What did I enjoy?
I’m enjoying seeing the long-awaited work on urgent and emergency care (UEC) strategy coming together. It’s taken a long time to get to this point, and I’m especially proud that my team’s input is threaded through the whole document, not confined to the “digital enablers” section. Some work we were already doing to understand patients’ experiences of UEC has proven particularly timely. As ever, the draft grew unwieldy because we had so much that we wanted to share, but ultimately it needs to be simple and focused to make an impact. On Friday afternoon, I put on my headphones, printed out the draft of the digital chapter, and gave it quite a drastic prune. I hope the colleagues whose important words I had to cut will forgive me. The long version won’t be wasted. We’ll find other ways to make use of it.
I took Wednesday morning off from my NHS work for the annual general meeting and board meeting of Leeds & Yorkshire Housing Association, where I’m a non-executive board member. The discussion covered a wide range of topics, but never far from board members’ minds were the pressures looming for our customers, who include some of the poorest and most vulnerable people in society. A couple of board members who have been most impressive in bringing the customer’s voice into our conversations are leaving the board, and we need to make sure we keep people at the heart of our decision-making now more than ever.
What was hard?
Around midweek, I had to move quickly to raise my concerns about a change that had apparently been discussed for quite some time at a senior level, but not with the people most directly affected – including me. It seemed like a classic case of trying to optimise one part of a complex system, but in the process undermining work that was already in progress elsewhere. The fact that I know and trust the people involved made it all the more disappointing that they had not thought this through. Some of the other people who I would have wanted to involve in my response were on leave, so I have had to trust my instincts and propose something that I think will work better for us all.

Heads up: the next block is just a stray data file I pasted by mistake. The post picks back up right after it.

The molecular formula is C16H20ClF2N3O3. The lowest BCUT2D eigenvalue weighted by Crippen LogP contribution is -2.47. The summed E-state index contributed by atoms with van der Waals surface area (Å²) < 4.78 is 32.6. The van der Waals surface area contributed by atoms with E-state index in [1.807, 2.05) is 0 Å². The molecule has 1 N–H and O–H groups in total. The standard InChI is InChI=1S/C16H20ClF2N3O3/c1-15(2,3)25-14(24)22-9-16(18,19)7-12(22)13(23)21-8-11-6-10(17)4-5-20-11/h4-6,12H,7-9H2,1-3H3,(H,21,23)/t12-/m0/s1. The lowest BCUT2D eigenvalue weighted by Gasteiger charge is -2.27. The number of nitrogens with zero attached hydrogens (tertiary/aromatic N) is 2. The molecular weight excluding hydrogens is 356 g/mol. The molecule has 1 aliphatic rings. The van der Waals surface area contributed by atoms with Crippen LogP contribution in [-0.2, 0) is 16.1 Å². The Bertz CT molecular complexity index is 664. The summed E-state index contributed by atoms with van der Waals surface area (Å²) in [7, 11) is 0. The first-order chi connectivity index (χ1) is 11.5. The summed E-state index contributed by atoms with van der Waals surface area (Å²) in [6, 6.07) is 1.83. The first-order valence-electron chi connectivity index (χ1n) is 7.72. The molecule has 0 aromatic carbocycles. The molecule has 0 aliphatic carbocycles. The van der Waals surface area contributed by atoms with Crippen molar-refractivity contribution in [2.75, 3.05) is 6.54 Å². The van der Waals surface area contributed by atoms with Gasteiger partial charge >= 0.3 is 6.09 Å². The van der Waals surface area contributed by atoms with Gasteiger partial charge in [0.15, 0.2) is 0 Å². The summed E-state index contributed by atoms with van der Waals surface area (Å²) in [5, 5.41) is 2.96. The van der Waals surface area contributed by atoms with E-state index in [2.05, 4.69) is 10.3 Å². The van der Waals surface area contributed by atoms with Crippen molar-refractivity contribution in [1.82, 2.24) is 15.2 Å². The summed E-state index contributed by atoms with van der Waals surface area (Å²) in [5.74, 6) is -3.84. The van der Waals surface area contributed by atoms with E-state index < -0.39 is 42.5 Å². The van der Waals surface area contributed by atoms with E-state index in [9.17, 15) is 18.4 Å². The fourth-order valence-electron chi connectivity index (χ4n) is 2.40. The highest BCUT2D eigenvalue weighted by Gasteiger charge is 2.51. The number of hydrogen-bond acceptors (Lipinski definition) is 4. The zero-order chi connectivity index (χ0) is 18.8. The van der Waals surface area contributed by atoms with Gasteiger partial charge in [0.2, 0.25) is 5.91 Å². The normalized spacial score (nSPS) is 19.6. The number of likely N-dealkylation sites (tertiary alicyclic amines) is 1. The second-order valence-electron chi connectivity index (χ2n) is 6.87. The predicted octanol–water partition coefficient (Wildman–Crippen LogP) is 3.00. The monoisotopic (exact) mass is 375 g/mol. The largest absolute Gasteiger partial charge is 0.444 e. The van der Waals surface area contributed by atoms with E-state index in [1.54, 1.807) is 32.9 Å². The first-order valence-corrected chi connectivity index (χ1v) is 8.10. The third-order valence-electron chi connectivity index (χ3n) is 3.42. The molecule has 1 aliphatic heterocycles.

There was also a meeting of the informal group of digital profession leads that I have been convening across our soon-to-merge NHS national organisations. Colleagues shared some progress but also some common frustrations about things that might be leading them further away from the conditions we know are essential for modern digital delivery. We agreed to revisit the “hopes and fears” board we made in our first meeting late last year, and see which of them have and have not transpired.
What did I learn?
What do I need to take care of?
In retrospect, it’s a red flag that a couple of people told me I had been “brave” to send a message to some national directors. It didn’t feel especially brave to me. I’ve hesitated longer over some takeaway choices than I did on hitting the send button. But if it’s considered brave for me – an executive senior manager in the organisation – to contact people a couple of pay grades higher than me, what must it feel like to more junior colleagues, or people from minorities who don’t start every working day with the invisible knapsack of white, male, middle-class privilege that I was born to? Surely it’s a precondition for psychological safety that no one thinks it’s brave to call out what’s wrong.
This week was hard – partly because the challenges I’ve described above landed in a week when my work was compressed into only 3.5 days. I was grateful to a colleague who directly asked me on a one-to-one if I was OK as I raged about the situation. I hope I would do the same for someone else.